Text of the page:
The end at last: Burda 119 10/2012

This is the very last item in my current wardrobe sewing plan, and now I think I’m done with sewing with a plan for a while. It’s Burda 119 10/2012, a close fitting v necked long sleeved top. I chose it because I thought having a layer to go under the summery v necked short sleeved dress might make it wearable into the autumn. I also thought the top might be wearable with jeans. In these photos I’m wearing it with my straight legged black denim trousers from the plan.

Here’s the line art. It’s a very low cut design which means the neckline doesn’t show when worn under the dress. Despite this it stays in place beautifully – no worries about bending forward. The fabric probably helps. It’s John Kaldor Isabella wool/elastane jersey in charcoal. Super stretchy and quite warm, highly recommended. I got mine from Sew Essential but I’ve seen other fabric shops stock it.

Burda 119 10/2012 line art,

I made a right mess of tracing and cutting this one. I somehow missed adding the placement marks for the front pieces and ended up guessing where to attach them, getting it completely wrong, and then having to rip out overlocked seams in black thread on black fabric. I also got immensely confused as to which side of the front wrap goes on top. The two fronts are not mirror images – the side that goes underneath isn’t full length. I cut out the larger, top, piece first, suddenly thought that I’d done it the wrong side up, hacked it down to be the under piece and then realised I had been right the first time. I didn’t want to waste fabric by cutting new front pieces so my shirt ended up with the right front on top although Burda’s has the opposite. What threw me is that women’s clothes normally close right over left.

There’s not a lot to see on the back view, but I do like Burda’s technique for the back neckline. It’s finished with a narrow stretch binding strip turned to the inside and top-stitched down, which is something I often see in ready to wear. I’m less keen on the hems. The hem allowance given for the sleeves is 6cm, which was impossible to sew with the machine – I couldn’t reach inside the very narrow sleeve far enough to sew close to the edge without the whole thing getting caught up around the presser foot. I ended up trimming the sleeve hem allowance back quite a bit to avoid hand hemming. I’m not sure what the function of such a deep hem was; I don’t feel like I’m missing anything.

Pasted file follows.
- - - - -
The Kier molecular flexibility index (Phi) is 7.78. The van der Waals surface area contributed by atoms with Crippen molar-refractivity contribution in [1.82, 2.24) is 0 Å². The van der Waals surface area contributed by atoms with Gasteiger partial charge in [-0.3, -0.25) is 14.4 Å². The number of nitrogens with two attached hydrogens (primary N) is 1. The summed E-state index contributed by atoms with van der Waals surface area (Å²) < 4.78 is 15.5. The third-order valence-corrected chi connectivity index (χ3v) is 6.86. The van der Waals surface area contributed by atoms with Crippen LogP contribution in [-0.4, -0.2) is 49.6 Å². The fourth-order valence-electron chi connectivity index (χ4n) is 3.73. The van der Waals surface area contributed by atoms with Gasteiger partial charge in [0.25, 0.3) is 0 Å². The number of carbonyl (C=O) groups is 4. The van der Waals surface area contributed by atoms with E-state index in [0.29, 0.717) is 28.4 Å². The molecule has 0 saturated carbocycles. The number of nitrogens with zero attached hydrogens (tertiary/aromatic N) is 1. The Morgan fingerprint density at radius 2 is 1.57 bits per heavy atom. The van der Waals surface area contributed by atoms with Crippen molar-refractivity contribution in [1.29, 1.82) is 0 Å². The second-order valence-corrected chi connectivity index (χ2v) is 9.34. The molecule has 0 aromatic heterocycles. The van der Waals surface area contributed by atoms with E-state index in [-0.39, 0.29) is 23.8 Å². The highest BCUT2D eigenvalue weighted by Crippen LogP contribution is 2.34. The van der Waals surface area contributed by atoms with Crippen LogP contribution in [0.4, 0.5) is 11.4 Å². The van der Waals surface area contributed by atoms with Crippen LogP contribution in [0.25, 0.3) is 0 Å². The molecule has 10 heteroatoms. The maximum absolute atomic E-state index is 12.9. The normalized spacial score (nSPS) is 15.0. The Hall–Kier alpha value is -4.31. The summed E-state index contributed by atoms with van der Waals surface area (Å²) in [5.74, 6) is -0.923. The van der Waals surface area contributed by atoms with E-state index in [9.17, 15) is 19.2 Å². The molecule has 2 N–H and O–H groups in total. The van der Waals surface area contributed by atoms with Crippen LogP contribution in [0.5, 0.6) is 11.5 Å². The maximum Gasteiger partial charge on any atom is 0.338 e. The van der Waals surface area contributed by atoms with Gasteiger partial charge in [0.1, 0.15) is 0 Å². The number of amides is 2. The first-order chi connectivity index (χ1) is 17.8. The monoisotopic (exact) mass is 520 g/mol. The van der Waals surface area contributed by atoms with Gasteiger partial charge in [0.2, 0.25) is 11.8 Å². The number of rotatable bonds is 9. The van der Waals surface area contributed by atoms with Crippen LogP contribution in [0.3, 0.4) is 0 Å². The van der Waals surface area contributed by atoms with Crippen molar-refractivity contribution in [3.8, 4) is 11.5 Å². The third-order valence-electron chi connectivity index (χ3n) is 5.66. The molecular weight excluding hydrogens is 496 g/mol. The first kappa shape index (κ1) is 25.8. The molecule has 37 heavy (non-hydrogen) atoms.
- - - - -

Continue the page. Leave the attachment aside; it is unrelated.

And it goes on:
While I doubt I’ll wear this on its own much – I don’t want to blind people with the glare from my pasty chest skin – I think it’ll be a useful under layer. But now I’m off to sew less practical and more fun things for a while. Thanks to my husband for taking the photos!

10 thoughts on “The end at last: Burda 119 10/2012

  1. Love this top on you!
    Seems like it will be a workhorse basic in your closet!

    Ripping out black serger seams on black fabric is the worst!
    For black fabric sewing – I have my serger threaded with black thread on the outside needle. The other 3 cones are threaded with dark gray, navy and dark blue threads.

    The outside needle thread is the only one that would possibly show at the seam, but with the different colors, I can tell what’s going on inside the garment.

    🙂 Chris

  2. Another great garment. I’d never thought about those wide and deep necked crossover tops being good as under layers. But of course they’d be perfect!

  3. LOVE this top so much I ran to see if I had that issue of Burda. (No such luck, but I found several possible patterns for boiled wool I just purchased, lol.)
    I really don’t think it matters which side is on top on a front wrap. I’ve seen McCalls 7969 wrapped in both directions, and I must admit to wrapping the V ‘any which way’ on my Vogue 9253 – making it dance party worthy.
    Kudos on finishing your sewing plan. I hope that you can relax and have fun sewing now!

  4. I have a very vague recollection of making this when it first came out, for a friend. I love your version in wool jersey though, that’s a good idea!

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